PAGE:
Free Shipping Day (free shipping with guaranteed delivery by Christmas Eve – Dec. 15 in 2017)
Holiday weekend (Dec. 22 to 25 in 2017)
Post-Christmas shopping (Dec. 26 to 31)
Do More of What Works
Once you know what works, it’s time to take those strategies and put them on steroids, so to speak.
Rerun Successful Campaigns, with a Twist
Do what you know works, but try to add a new dimension to it or combine it with other techniques that work to give it a fresh feel.
Highlight Your Most Popular Products and Upsell
Lead off with specials on your most popular products, and offer upsells and add-ons that make sense to increase overall order amounts.
Increase Your Budget for Best-Performing Ads and Channels
Be present on multiple platforms and channels, including social media, PPC, banner ads, emails, radio, TV and print ads. You don’t need to do all of them, but pick a few and do them well.
Optimize for Mobile
Make sure your website is optimized for both mobile and desktop viewing, if it isn’t already.
Set Yourself Apart from the eCommerce Competition – Especially During the Holidays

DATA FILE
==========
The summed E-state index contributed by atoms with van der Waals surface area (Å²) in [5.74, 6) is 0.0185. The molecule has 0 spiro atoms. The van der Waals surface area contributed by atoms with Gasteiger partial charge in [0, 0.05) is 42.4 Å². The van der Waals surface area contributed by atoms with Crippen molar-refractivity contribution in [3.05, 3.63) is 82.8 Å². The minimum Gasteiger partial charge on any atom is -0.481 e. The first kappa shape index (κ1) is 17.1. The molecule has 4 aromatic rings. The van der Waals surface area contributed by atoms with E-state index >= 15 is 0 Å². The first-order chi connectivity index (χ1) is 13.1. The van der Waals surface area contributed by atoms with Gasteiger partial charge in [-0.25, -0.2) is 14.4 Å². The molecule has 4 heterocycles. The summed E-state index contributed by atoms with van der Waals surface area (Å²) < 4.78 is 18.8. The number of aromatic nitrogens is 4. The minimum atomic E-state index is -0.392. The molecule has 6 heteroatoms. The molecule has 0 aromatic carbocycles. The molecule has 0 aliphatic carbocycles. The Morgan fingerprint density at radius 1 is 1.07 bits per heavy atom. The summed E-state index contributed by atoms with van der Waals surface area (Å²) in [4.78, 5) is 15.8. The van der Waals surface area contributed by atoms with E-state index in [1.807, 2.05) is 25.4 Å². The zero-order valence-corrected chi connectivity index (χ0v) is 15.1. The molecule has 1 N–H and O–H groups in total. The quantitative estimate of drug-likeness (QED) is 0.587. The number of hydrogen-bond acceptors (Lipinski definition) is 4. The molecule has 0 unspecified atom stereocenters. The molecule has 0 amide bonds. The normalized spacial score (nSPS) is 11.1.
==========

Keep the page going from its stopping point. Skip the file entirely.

Differentiating yourself from the competition is always important, but especially so during the holidays when the communications channels are saturated with promotions.
It’s a good idea to know where your products stand in terms of price and shipping cost compared to major competitors like Amazon, as well as compared to more direct niche competitors.
With this information, you can find ways to stand out, including:
Offering niche products that aren’t easy to find elsewhere
Combining a service (such as assembly or installation) with certain products
Loyal customer discounts/benefits
Greater shopping convenience
Free or upgraded shipping
Time Is Better Than Money
“Time is money,” the saying goes, but for many busy holiday shoppers, time is even more important than money. As you develop your holiday marketing plans, ask yourself:
How will we make it fast, easy and convenient for customers to make gift choices, complete their purchase, and move on to the next item on their holiday to-do list?
19 Quick Holiday eCommerce Sales Tips
We’ve put together this list of ideas and best practices to help you rejuvenate your holiday marketing plan. Check to see if there’s anything important you haven’t considered yet: